Int32 VS Int64 performance
Having compared int to float arithmetics, one should wonder: is there a similar difference between Int32 and Int64? Let’s find out!
As usually, we are going to get to the numbers right away
: AdditionError Units Benchmark Mode Cnt Score .sumInt32 avgt 10 220.515 ± 0.365 us/op Int32vs64.sumInt64 avgt 10 224.636 ± 0.771 us/op Int32vs64 : SubtractionError Units Benchmark Mode Cnt Score .minusInt32 avgt 10 219.931 ± 0.314 us/op Int32vs64.minusInt64 avgt 10 223.050 ± 1.612 us/op Int32vs64 : MultiplicationError Units Benchmark Mode Cnt Score .multiplyInt32 avgt 10 654.286 ± 1.963 us/op Int32vs64.multiplyInt64 avgt 10 649.246 ± 1.391 us/op Int32vs64 : DivisionError Units Benchmark Mode Cnt Score .divideInt32 avgt 10 1971.968 ± 3.969 us/op Int32vs64.divideInt64 avgt 10 1945.585 ± 4.307 us/opInt32vs64
Benchmarks made with JMH. Code below.
CPU: AMD Ryzen 9 5900x
OS: Ubuntu 21.10 64-bit
JVM: OpenJDK 17 64-bit
JMH: version 1.34
Score: how long does it take to execute an operation on 1 mln values
As we can see, there is no measurable difference in arithmetic performance between int and long data types. The reason for that is fairly simple: most modern systems use 64-bit registers for both types. Historically, that wasn’t the case and int used to represent different sizes depending on CPU and ranged from 4 bits (Intel 4004) to 64 bits (IBM 7030). In fact, it comes down to a notion of a word. Int usually represents a single word, while long represents double word.
A word - is a number of bits for majority of the CPU registers. Intel 8080 used to have 8 bits per register. All modern CPU architectures (x86-64, ARMv8, ARMv9, z/Architecture, etc) are using 64-bit words. You may still encounter some 32-bit CPUs, either in older servers or embedded devices space, using older architectures like ARMv7, ARMv6 (Raspberry Pi, Apple M7), IA-64 (Itanium servers), PowerPC.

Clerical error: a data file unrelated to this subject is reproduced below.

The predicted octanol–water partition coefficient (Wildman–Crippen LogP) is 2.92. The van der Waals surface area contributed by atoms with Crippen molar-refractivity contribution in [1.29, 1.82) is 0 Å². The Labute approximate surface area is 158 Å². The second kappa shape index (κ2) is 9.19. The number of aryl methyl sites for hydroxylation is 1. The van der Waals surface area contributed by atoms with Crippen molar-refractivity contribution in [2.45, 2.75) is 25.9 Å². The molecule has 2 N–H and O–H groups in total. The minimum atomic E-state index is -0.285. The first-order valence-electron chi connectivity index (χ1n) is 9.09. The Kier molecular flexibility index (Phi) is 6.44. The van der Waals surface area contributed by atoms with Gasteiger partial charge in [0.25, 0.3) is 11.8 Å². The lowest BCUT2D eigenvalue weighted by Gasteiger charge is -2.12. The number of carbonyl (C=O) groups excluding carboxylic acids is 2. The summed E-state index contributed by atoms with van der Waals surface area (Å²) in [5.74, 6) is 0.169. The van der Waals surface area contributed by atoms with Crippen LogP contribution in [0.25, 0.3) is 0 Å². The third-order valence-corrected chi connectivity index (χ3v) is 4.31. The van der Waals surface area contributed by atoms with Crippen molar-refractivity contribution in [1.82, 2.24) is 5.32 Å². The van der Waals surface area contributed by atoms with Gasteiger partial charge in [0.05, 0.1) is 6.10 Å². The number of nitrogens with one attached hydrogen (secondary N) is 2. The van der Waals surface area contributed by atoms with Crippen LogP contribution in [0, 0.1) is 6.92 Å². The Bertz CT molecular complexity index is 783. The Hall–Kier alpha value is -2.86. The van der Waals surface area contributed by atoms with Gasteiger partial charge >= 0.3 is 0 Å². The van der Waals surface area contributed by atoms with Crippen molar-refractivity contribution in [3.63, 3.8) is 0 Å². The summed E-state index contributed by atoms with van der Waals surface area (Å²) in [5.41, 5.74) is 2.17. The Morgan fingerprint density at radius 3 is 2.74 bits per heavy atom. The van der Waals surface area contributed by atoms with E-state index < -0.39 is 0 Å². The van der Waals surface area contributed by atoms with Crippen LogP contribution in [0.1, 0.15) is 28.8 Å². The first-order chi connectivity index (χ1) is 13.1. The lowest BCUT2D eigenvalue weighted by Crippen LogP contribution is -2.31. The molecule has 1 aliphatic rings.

Another important factor to consider is OS data model. Popular data models include: LP64, LLP64 and ILP64.
|ILP32||16||32||32||64||32||Embedded systems||Int, Long, Pointer, 32|
|LLP64||16||32||32||64||64||Windows||Long Long, Pointer, 64|
|LP64||16||32||64||64||64||Linux, MacOS, BSD, Solaris, z/OS, Windows + Cygwin||Long, Pointer, 64|
|ILP64||16||64||64||64||64||HAL Computer Systems||Int, Long, Pointer, 64|
|SILP64||64||64||64||64||64||UNICOS||Short, Int, Long, Pointer, 64|
As you can see, the vast majority of modern CPUs (both ARM and x86) use 64-bit registers for both int and long.
To ensure better compatibility, most compilers set the size of an integer and long according to their spec instead of relying on OS data model. For example, C and C++ compilers define int32_t and int64_t types in <stdint.h>. You may need to check specification of your compiler.
Pointer length can also differ between compilers and even compiler settings. For example, using parameter UseCompressedOops passed to JVM you are going to enable compressed pointers, that take only 32-bits instead of 64. In fact, JVM can be configured to work in ILP32, LP64 or ILP64 mode.
Using the ILP64 Interface vs. LP64 Interface
UNIX: 64-Bit Programming Models: Why LP64?
IBM: LP64 application performance and program size
Wikipedia: 64-bit computing
Wikipedia: x86 instruction listings
OpenJDK Wiki: CompressedOops by John Rose
05 Apr 2022 - Hasan Al-Ammori